It is an object of the present invention to provide a horse blanket which overcomes the disadvantages of the aforementioned blankets.

DISCLOSURE OF INVENTION

Thus, the invention provides a horse blanket of the type which is secured under the belly of a horse in use and the edge of which falls below the line of the point of elbow, characterised in that said edge is provided with means allowing lengthwise extension of the blanket when the horse extends its legs and which prevent gathering of the blanket between the inner leg and the body of the horse during a reverse movement of the leg, said means comprising at least a pair of cut-outs disposed over the forelegs of the horse in a square halt position..

By horse herein is meant horses, ponies and the like, hereinafter referred to collectively as horses.

By edge herein is meant the outer perimeter of each side of the blanket.

By the line of the point of elbow is meant a horizontal, imaginary line along the side of a horse passing through the point of elbow on the foreleg as hereinafter described and illustrated.

By disposed over the forelegs is essentially meant disposed over an area beginning at the centre point of the horse's forelegs and extending rearwards therefrom.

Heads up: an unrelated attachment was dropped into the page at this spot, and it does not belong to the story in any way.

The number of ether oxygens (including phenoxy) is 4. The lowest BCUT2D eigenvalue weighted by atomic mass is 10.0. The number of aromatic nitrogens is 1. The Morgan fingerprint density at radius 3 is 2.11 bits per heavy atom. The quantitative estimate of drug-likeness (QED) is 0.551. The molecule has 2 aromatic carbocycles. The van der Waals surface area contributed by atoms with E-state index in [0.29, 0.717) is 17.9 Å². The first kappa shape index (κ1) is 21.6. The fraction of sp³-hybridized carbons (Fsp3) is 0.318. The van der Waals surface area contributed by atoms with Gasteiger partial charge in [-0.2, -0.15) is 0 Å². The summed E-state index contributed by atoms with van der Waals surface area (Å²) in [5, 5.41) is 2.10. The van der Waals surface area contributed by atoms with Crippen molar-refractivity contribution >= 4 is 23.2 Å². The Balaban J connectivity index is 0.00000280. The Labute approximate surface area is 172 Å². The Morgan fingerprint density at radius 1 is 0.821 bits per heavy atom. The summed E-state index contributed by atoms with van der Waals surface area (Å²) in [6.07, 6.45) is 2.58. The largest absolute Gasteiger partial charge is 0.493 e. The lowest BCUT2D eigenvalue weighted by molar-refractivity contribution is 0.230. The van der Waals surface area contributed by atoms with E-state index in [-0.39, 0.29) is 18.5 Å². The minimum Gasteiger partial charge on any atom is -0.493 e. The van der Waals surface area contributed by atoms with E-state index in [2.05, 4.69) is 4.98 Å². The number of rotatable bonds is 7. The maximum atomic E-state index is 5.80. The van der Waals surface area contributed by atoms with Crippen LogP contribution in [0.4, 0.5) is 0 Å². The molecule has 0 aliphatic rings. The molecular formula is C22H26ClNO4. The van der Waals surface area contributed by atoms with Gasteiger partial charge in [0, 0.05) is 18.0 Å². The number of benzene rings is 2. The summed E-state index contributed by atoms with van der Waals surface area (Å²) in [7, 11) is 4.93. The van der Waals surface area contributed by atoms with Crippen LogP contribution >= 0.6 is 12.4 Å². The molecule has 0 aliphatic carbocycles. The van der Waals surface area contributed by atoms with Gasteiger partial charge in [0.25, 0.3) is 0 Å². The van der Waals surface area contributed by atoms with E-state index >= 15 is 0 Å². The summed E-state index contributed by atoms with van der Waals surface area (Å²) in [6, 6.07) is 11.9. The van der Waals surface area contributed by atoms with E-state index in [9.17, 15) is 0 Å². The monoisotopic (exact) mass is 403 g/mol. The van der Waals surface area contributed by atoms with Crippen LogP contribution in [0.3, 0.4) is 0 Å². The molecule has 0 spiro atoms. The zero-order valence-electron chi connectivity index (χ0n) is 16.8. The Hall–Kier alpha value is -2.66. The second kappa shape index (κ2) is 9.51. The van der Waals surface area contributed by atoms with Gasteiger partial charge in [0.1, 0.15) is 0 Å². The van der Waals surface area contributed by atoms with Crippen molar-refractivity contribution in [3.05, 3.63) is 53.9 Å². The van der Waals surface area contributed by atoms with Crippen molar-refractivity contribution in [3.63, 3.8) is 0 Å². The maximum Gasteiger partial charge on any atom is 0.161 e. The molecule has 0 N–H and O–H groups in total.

By “square halt position” is meant the dressage term referring to a horse standing still with all four legs carrying his weight equally, and perpendicular to the ground.

There are a number of advantages associated with use of the blanket according to the invention. The likelihood of a horse sustaining a friction-related injury while wearing the blanket is minimised due to the blanket being provided with means that allow lengthwise extension of the blanket when the horse is moving, resulting in minimal contact between the blanket material and the horse's legs, and the fact that the gathering of the blanket material between the inner leg and body of the horse is prevented. This also prevents any possibility of a horse with a pre-existing friction-related injury from aggravating that pre-existing injury due to the lack of contact between the horse's legs and the blanket when the horse is moving.